At Anchor Caleta Flamenco
Position:26 34.39 S 070 41.14 W
At Anchor Caleta Flamenco
Wind Southwest F4 Moderate Breeze
Weather: Sunny, mild
Days Run: 84 miles
As we had anticipated last night we arrived at the entrance to Bahia Inglesa a little before midnight. We had a nice breeze with which to tack into the bay and cross checking the GPS with the depth sounder and shore lights to make sure they all tied in with one another gave me confidence to continue in and sail to anchor, the only thing that I was a little concerned about was a notation on the chart “Area De Cultivo De Mariscos” in all the shallow parts of the bay. Not sure what to expect but hopeful that any mussel farms would be well marked we continued into the bay keeping a sharp lookout all round. A short way into the bay we ran in amongst numerous unlit buoys which we assumed were part of the aquaculture activities so we tacked to get clear. We continued working our way into the southwest corner of the bay which looked like it would offer the most protection but after sailing for another half an hour we once more found ourselves foul of more unlit buoys, we tacked again but this time ended up amongst even more buoys, a couple of them made nerve racking grating noises as they slid under the keel, Martina made a comment which showed she well appreciated the advantages of Sylph’s more traditional hull shape in such situations. One buoy bobbed up and momentarily fouled the windvane rudder but fortunately cleared itself without causing any damage. We promptly decided to retrace our steps, clear the bay and continue north for the remainder of the night to somewhere where we could enter in daylight and which would hopefully be less encumbered with obstacles. At half past midnight we were headed to the northwest to open the coast and to gain some sea room and clear air. At 4 a.m. having now backing a nice south westerly breeze we bore away to the north. Martina and I shared two hour watches apiece and when I awoke from my time below time at six Martina had already closely inspected the charts and had come up with a couple of suggestions for bays that we could make for to anchor before dark. On reading up her two nearest suggestions in the Sailing Direction we discounted Puerto Chanaral as being too commercial and settled for Caleta Flamenco. This meant we had to backtrack a little but with the light breeze that was blowing by this time sailing a close reach provided for a stronger apparent wind and a more comfortable ride in the lumpy seas. We approached the cove under mainsail at 3.40 p.m. sailed in behind the headland and tried to make for the southern part of the bay where the shelter would be best and the depth not too deep. As we approached we found this part of the bay also encumbered with a number of buoys but it now being daylight we easily manoeuvred through them and found a spot of clear water with sufficient room for us to swing at anchor. We rounded up into the wind, dropped the mainsail, let go 30 meters of cable in six meters of water, and settle back to relax while we waited to ensure that Sylph was being held snugly by her anchor. As we waited, having been at anchor for no more than five minutes a voice hailed us from the shore, again I was thankful for Martina’s language skills as she interpreted the shouts as being quite unmistakeable instructions that we must move. We briefly discussed the matter but decided of course that we had best follow the all too clear advice, we started the engine, recovered the anchor and proceeded to a different part of the bay adjacent some moored fishing craft. The spot was more exposed and a little deeper but a couple of fishermen working in their boats gave us the thumbs up symbol so we are now anchored in eight meters of water swinging to 40 meters of chain, with Sylph bobbing in the short chop caused by the fresh sea breeze blowing in from the southwest.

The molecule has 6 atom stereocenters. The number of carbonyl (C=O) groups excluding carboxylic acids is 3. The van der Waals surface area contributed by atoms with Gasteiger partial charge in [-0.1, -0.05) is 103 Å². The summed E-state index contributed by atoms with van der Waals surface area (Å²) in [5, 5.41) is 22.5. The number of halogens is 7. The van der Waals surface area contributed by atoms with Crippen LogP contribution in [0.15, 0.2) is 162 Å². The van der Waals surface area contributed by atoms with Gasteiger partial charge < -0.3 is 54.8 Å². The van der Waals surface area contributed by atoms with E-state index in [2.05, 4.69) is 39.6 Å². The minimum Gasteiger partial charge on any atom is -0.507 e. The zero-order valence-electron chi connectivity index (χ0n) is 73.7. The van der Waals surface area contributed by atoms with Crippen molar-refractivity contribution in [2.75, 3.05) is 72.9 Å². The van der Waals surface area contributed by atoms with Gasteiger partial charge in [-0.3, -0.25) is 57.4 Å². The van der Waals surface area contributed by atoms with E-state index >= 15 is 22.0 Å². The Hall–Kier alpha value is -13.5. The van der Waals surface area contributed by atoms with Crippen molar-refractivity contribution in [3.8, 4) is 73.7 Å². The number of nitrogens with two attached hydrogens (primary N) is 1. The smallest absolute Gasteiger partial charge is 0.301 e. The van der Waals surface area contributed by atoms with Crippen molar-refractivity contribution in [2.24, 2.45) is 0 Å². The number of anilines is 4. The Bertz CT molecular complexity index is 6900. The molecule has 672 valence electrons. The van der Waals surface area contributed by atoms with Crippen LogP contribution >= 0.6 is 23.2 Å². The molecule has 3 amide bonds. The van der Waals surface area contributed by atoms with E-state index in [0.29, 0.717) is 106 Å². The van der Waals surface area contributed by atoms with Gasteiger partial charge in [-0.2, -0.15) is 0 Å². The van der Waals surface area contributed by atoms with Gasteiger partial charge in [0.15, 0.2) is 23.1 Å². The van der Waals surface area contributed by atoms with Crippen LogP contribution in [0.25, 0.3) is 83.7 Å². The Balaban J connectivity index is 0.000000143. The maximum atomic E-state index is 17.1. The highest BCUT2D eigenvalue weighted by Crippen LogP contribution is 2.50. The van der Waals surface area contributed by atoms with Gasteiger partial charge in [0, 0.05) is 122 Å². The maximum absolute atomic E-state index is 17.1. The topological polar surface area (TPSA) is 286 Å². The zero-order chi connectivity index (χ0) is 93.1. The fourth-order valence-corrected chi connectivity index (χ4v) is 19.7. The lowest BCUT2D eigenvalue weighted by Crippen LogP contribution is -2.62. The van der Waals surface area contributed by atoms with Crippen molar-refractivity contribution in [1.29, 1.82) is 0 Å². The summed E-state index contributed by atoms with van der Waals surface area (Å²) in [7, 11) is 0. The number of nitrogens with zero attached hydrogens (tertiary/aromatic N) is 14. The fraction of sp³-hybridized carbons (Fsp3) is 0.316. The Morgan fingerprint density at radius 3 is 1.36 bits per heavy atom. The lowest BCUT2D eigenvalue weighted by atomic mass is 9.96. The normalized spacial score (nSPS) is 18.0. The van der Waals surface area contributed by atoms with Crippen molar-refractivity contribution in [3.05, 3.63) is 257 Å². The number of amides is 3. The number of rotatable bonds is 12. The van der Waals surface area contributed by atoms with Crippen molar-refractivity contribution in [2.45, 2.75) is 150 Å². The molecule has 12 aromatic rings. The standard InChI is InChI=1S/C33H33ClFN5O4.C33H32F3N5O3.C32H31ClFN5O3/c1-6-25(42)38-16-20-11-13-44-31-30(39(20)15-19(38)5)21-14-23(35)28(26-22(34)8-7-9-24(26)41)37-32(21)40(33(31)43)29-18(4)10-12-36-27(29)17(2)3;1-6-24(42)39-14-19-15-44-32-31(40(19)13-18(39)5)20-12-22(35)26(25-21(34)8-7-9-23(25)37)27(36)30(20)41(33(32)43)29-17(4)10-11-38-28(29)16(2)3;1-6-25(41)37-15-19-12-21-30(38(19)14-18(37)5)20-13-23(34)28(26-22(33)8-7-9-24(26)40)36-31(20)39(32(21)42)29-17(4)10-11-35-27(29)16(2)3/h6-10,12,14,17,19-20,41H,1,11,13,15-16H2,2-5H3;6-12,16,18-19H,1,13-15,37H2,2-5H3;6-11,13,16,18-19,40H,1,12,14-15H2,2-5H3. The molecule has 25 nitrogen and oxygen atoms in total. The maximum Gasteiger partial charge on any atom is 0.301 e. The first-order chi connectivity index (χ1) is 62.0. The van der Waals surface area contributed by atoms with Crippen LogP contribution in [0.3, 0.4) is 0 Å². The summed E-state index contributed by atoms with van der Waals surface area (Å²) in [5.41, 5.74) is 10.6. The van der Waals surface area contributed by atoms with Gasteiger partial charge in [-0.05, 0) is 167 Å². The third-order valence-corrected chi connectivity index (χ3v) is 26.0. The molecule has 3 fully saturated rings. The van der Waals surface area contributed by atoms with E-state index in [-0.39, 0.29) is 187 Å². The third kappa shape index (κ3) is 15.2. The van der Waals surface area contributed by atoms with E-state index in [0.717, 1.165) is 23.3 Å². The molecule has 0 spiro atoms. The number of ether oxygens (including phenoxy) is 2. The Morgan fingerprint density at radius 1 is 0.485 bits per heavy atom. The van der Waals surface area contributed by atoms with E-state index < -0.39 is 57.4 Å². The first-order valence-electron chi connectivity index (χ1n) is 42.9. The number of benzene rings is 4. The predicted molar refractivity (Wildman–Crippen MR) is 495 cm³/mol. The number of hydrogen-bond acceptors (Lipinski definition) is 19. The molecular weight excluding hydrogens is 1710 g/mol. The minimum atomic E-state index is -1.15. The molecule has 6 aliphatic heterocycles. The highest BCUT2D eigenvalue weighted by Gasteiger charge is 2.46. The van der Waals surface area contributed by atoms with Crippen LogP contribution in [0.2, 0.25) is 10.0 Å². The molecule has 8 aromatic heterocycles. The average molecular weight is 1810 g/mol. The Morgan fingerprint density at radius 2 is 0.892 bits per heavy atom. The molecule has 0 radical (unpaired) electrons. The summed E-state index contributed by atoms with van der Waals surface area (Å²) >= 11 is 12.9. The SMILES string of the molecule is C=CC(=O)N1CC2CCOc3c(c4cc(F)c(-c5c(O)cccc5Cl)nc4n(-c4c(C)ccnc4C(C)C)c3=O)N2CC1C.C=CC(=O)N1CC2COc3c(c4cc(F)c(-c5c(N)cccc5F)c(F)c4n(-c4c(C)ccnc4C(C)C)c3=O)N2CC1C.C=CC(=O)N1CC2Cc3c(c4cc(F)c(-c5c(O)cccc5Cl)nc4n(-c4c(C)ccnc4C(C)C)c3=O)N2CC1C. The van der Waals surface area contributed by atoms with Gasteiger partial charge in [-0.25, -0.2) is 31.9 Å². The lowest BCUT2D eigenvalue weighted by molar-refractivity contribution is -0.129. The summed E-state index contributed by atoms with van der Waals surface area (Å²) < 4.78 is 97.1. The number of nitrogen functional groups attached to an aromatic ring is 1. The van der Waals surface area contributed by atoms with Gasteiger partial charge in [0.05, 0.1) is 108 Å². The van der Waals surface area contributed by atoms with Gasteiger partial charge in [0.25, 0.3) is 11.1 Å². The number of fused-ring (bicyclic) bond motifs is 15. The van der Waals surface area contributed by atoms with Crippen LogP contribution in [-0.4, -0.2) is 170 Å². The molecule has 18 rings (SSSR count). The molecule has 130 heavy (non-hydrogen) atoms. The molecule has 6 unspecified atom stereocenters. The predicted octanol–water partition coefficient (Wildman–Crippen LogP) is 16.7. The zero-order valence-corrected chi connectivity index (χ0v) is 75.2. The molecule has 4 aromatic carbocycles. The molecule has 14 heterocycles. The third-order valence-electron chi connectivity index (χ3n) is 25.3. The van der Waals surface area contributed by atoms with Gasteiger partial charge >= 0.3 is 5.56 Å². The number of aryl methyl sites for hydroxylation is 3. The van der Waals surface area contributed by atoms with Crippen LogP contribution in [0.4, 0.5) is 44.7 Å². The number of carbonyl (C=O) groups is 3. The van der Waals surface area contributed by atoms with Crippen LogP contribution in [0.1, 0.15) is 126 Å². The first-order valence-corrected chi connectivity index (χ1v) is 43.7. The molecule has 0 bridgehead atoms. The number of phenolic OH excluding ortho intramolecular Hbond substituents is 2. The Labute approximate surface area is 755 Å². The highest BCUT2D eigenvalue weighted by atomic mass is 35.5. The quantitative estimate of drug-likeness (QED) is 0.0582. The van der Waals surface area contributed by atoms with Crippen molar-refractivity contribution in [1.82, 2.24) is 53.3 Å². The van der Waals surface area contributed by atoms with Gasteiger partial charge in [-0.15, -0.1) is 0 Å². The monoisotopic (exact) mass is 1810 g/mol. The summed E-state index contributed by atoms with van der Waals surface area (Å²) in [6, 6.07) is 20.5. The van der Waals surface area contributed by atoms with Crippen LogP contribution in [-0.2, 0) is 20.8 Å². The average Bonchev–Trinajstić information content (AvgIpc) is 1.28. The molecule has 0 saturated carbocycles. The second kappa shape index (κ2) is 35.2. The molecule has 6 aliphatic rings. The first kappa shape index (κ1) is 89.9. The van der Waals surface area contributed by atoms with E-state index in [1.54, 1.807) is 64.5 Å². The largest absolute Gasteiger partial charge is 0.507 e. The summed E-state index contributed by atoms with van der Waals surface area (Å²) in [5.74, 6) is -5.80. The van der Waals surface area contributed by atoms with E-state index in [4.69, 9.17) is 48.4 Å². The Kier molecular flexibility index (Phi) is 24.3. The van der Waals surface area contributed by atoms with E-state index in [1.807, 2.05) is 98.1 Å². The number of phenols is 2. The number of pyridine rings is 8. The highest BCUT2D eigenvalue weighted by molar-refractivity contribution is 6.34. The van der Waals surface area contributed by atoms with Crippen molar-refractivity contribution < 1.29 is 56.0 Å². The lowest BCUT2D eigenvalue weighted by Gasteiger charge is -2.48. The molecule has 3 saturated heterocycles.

All is well.